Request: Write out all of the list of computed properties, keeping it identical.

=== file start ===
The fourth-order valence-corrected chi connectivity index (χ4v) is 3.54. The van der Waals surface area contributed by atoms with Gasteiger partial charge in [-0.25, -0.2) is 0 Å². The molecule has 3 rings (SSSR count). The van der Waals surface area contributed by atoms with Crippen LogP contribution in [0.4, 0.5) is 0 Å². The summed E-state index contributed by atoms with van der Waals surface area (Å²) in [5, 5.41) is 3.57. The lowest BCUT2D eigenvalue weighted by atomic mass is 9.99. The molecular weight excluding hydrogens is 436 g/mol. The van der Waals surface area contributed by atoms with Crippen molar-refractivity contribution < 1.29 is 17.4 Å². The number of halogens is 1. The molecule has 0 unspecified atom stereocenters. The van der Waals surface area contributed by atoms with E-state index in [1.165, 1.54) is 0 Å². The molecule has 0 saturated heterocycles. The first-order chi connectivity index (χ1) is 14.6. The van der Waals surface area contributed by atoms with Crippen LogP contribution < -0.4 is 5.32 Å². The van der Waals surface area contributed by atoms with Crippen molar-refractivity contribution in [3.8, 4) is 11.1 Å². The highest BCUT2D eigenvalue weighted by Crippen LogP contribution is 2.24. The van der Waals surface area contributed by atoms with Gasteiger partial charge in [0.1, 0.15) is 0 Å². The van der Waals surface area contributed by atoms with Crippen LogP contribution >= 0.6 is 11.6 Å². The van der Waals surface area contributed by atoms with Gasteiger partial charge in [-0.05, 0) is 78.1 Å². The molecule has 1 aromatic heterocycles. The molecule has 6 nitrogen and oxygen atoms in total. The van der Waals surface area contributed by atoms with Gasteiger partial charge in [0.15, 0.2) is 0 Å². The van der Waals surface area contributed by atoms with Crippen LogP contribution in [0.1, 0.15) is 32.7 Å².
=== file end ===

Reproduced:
The fourth-order valence-corrected chi connectivity index (χ4v) is 3.54. The van der Waals surface area contributed by atoms with Gasteiger partial charge in [-0.25, -0.2) is 0 Å². The molecule has 3 rings (SSSR count). The van der Waals surface area contributed by atoms with Crippen LogP contribution in [0.4, 0.5) is 0 Å². The summed E-state index contributed by atoms with van der Waals surface area (Å²) in [5, 5.41) is 3.57. The lowest BCUT2D eigenvalue weighted by atomic mass is 9.99. The molecular weight excluding hydrogens is 436 g/mol. The van der Waals surface area contributed by atoms with Crippen molar-refractivity contribution < 1.29 is 17.4 Å². The number of halogens is 1. The molecule has 0 unspecified atom stereocenters. The van der Waals surface area contributed by atoms with E-state index in [1.165, 1.54) is 0 Å². The molecule has 0 saturated heterocycles. The first-order chi connectivity index (χ1) is 14.6. The van der Waals surface area contributed by atoms with Crippen LogP contribution < -0.4 is 5.32 Å². The van der Waals surface area contributed by atoms with Crippen molar-refractivity contribution in [3.8, 4) is 11.1 Å². The highest BCUT2D eigenvalue weighted by Crippen LogP contribution is 2.24. The van der Waals surface area contributed by atoms with Gasteiger partial charge in [0.1, 0.15) is 0 Å². The van der Waals surface area contributed by atoms with Crippen LogP contribution >= 0.6 is 11.6 Å². The van der Waals surface area contributed by atoms with Gasteiger partial charge in [-0.05, 0) is 78.1 Å². The molecule has 1 aromatic heterocycles. The molecule has 6 nitrogen and oxygen atoms in total. The van der Waals surface area contributed by atoms with Gasteiger partial charge in [0.15, 0.2) is 0 Å². The van der Waals surface area contributed by atoms with Crippen LogP contribution in [0.1, 0.15) is 32.7 Å².